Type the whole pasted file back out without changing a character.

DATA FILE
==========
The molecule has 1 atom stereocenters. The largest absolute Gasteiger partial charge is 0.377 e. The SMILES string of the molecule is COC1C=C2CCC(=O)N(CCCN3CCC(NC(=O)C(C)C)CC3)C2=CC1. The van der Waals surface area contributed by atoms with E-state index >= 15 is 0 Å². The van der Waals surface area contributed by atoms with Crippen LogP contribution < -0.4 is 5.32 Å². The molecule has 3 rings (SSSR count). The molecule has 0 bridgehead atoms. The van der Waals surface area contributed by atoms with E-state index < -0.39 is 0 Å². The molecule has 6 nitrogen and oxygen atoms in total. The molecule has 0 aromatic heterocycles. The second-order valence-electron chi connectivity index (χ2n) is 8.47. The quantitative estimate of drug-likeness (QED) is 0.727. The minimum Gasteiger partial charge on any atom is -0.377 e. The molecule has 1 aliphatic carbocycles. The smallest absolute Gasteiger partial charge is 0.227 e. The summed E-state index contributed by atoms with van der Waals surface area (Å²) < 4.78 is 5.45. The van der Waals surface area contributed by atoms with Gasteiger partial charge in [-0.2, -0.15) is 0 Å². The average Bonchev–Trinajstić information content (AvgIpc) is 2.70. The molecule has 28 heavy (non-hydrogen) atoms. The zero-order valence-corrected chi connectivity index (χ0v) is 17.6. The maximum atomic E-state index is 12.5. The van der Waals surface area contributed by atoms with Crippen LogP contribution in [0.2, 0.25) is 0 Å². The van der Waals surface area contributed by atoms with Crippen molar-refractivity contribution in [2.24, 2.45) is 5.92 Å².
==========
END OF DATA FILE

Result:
The molecule has 1 atom stereocenters. The largest absolute Gasteiger partial charge is 0.377 e. The SMILES string of the molecule is COC1C=C2CCC(=O)N(CCCN3CCC(NC(=O)C(C)C)CC3)C2=CC1. The van der Waals surface area contributed by atoms with E-state index >= 15 is 0 Å². The van der Waals surface area contributed by atoms with Crippen LogP contribution < -0.4 is 5.32 Å². The molecule has 3 rings (SSSR count). The molecule has 0 bridgehead atoms. The van der Waals surface area contributed by atoms with E-state index < -0.39 is 0 Å². The molecule has 6 nitrogen and oxygen atoms in total. The molecule has 0 aromatic heterocycles. The second-order valence-electron chi connectivity index (χ2n) is 8.47. The quantitative estimate of drug-likeness (QED) is 0.727. The minimum Gasteiger partial charge on any atom is -0.377 e. The molecule has 1 aliphatic carbocycles. The smallest absolute Gasteiger partial charge is 0.227 e. The summed E-state index contributed by atoms with van der Waals surface area (Å²) < 4.78 is 5.45. The van der Waals surface area contributed by atoms with Gasteiger partial charge in [-0.2, -0.15) is 0 Å². The average Bonchev–Trinajstić information content (AvgIpc) is 2.70. The molecule has 28 heavy (non-hydrogen) atoms. The zero-order valence-corrected chi connectivity index (χ0v) is 17.6. The maximum atomic E-state index is 12.5. The van der Waals surface area contributed by atoms with Crippen LogP contribution in [0.2, 0.25) is 0 Å². The van der Waals surface area contributed by atoms with Crippen molar-refractivity contribution in [2.24, 2.45) is 5.92 Å².